After last week’s post about female infanticide and foeticide in India I received some information via email ( about The Rhema Project. This NGO is on the ground in India and is seeking to change attitudes towards the Indian girl child.  In its own words:

“The mission of The Rhema Project is to eliminate female infanticide, sex determination feticide and other discriminations against the girl child in India by supporting and networking with organizations and indigenous groups. We strive to add value to female lives in India through the short-term rescue of unborn, newborn and the Indian girl child as well as long-term initiatives that include education, health and wellness, trade and micro-finance to help Indian women become truly valued by their culture.”

I suggest heading over to the website and having a look at the amazing work that The Rhema Project is doing. But for a brief taste, here is a project that The Rhema Project is currently involved in (as described by its director, Dan Blacketor):

“Our organization has been working in Tamil Nadu.  Two years ago we launched a very simple program that we refer to as our “Prenatal and Newborn Care” initiative.  Simply, the program identifies communities with a high rate of gendercide and;

1.  Begins to provide all pregnant woman a daily milk (1/2 liter) allotment.  Our indigenous staff simply begins to build relationships with the families.
2.  Each week the women receive vitamin supplements to help improve the health of mother and fetus.
3.  Once a month the group of women are taken to a clinic or hospital for an exam (not a ultrasound).  While returning to the village we take the women out to lunch at an Indian restaurant.  This demonstrates value to the pregnant woman as well as helps build community among the women.
4.  Once the baby is born we celebrate the birth of a girl with small gifts and a blessing.  We do not do this for boy babies since the family and community already celebrate his birth and life.
5.  Families with girl babies are allowed to continue to participate in the daily milk (1 liter) and vitamin allotment for an additional six months.
6.  We celebrate the girl babies first birth with a small gift to the baby and family.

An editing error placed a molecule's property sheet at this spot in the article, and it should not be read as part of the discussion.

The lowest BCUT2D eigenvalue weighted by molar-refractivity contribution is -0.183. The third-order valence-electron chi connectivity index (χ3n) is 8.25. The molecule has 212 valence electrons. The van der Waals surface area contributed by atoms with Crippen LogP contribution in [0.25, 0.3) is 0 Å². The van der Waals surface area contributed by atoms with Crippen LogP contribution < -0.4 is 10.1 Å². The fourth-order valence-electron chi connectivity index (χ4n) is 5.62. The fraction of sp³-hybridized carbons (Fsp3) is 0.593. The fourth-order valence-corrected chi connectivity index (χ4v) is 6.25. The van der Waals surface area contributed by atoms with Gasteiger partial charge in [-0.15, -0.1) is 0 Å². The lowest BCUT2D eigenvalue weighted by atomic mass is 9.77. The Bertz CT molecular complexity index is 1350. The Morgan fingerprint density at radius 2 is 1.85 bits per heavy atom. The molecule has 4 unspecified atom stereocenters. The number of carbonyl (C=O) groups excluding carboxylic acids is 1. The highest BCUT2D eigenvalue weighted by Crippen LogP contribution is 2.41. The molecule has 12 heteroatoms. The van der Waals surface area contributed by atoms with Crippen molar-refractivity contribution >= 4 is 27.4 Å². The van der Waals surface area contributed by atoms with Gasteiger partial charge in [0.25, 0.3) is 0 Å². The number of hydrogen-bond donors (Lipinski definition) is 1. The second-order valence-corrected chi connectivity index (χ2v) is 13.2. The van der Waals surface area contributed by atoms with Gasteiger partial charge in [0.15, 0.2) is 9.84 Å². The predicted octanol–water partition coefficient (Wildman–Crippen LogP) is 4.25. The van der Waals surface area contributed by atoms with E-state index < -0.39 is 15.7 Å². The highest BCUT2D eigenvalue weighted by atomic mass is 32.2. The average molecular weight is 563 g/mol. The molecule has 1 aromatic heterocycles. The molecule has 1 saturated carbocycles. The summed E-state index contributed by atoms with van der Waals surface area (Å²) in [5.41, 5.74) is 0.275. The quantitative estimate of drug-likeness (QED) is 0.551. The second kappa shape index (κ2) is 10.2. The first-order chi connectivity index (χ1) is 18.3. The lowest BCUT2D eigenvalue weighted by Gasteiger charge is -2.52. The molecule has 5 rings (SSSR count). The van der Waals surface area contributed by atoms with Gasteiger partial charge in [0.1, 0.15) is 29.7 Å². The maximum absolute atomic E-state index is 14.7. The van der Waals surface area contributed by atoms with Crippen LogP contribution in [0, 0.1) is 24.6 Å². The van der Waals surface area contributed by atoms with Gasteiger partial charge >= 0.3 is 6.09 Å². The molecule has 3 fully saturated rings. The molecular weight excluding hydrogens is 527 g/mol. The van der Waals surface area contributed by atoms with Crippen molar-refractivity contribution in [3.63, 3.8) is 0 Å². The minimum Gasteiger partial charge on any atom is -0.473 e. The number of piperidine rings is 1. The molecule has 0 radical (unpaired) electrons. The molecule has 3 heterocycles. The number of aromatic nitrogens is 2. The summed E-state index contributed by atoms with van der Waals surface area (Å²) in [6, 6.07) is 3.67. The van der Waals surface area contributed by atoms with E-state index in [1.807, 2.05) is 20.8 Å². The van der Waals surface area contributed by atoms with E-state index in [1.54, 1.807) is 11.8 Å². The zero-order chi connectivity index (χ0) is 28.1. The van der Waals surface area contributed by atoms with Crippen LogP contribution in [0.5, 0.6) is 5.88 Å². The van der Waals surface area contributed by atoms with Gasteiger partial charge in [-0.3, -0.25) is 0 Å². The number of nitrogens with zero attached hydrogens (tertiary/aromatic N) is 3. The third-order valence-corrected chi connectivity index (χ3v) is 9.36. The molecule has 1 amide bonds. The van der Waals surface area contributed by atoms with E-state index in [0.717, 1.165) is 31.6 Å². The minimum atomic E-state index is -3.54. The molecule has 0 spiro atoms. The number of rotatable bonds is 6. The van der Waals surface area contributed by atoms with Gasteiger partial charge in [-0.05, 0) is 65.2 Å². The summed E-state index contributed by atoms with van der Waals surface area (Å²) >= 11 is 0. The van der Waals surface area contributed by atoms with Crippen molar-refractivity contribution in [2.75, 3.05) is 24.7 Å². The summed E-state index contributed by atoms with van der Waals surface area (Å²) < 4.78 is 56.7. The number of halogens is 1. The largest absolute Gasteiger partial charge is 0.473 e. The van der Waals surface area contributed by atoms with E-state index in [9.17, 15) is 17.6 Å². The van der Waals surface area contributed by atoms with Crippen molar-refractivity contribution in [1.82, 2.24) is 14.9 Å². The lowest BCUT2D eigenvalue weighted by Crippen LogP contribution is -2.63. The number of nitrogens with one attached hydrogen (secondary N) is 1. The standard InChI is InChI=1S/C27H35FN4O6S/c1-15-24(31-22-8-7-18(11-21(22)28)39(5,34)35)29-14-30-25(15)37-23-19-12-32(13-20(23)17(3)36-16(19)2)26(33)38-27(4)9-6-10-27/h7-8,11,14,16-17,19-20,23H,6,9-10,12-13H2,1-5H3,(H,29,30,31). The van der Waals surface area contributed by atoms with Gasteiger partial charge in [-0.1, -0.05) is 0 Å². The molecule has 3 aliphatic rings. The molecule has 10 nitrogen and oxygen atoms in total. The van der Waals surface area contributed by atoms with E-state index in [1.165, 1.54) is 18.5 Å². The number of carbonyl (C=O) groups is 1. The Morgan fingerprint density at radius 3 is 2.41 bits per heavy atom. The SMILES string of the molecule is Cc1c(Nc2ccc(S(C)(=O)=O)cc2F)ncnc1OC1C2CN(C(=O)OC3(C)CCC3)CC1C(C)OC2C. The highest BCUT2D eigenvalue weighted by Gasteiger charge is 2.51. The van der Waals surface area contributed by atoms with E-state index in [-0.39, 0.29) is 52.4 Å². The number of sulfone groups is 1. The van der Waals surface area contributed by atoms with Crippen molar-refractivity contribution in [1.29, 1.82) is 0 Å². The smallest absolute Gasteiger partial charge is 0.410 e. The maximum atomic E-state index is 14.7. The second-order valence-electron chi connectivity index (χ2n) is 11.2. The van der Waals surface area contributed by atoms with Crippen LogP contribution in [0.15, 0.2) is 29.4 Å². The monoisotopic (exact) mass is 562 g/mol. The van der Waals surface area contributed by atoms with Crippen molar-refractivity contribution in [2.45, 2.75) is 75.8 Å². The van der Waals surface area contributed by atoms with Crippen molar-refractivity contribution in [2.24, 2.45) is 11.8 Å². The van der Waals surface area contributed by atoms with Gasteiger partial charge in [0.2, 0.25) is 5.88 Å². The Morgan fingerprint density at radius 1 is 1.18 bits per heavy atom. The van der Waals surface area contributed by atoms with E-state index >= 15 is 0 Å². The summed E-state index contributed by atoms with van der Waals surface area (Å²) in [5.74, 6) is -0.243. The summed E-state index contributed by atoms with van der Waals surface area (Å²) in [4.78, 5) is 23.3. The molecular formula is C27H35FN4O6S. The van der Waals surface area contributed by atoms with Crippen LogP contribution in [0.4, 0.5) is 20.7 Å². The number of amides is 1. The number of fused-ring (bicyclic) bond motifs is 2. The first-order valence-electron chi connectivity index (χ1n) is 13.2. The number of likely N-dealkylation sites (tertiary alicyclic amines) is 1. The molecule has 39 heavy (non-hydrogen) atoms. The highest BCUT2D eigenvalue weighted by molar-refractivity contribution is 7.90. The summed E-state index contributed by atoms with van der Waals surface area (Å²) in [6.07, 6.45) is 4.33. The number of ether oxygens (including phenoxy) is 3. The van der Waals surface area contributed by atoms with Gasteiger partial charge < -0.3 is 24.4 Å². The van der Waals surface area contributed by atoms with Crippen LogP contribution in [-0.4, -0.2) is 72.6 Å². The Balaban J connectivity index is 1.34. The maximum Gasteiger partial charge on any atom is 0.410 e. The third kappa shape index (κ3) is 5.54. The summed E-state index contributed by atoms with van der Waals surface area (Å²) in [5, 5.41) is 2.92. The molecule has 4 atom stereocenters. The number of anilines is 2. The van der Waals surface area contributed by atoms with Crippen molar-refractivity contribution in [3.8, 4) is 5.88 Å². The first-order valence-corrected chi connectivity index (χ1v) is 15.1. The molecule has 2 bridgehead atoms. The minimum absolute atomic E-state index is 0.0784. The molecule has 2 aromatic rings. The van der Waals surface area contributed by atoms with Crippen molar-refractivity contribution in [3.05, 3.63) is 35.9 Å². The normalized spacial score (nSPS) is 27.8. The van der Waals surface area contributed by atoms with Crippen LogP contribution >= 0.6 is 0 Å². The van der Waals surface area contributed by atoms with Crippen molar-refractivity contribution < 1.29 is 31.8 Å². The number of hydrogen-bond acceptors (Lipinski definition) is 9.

Most times we precede this program with a community project that will benefit all.  Many times this is the drilling of a bore-well.  All have access.

What we have experienced is a reduction of mortality rates of girl babies by over 90% within 12 to 18 months after the program has been started.  Amazingly, nearly 80% of the birth families decide to keep their girl baby and raise her.  For those families unwilling or unable to care for a girl baby we simply identify a family that are willing to care for her and provide them a small monthly stipend to cover the additional costs of raising another child.

In several villages, the women of the village have actually taken over the responsibilities of this program and we have seen midwifes move from executioner to advocate for the girl babies born in the community.”

While we can pontificate all we like about the problems of the world (and I must admit I like it more than I should) people like those involved in The Rhema Project are the ones actually changing things. They are the ones who save lives, change attitudes and make this world a better place. They need and deserve our support. We should give it to them. May their project be a fruitful and successful one. As we (sometimes) say in New Zealand, “kia kaha!”

Marcus Roberts is a Senior Researcher at the Maxim Institute in Auckland, New Zealand, and was co-editor of the former MercatorNet blog, Demography is Destiny. Marcus has a background in the law, both...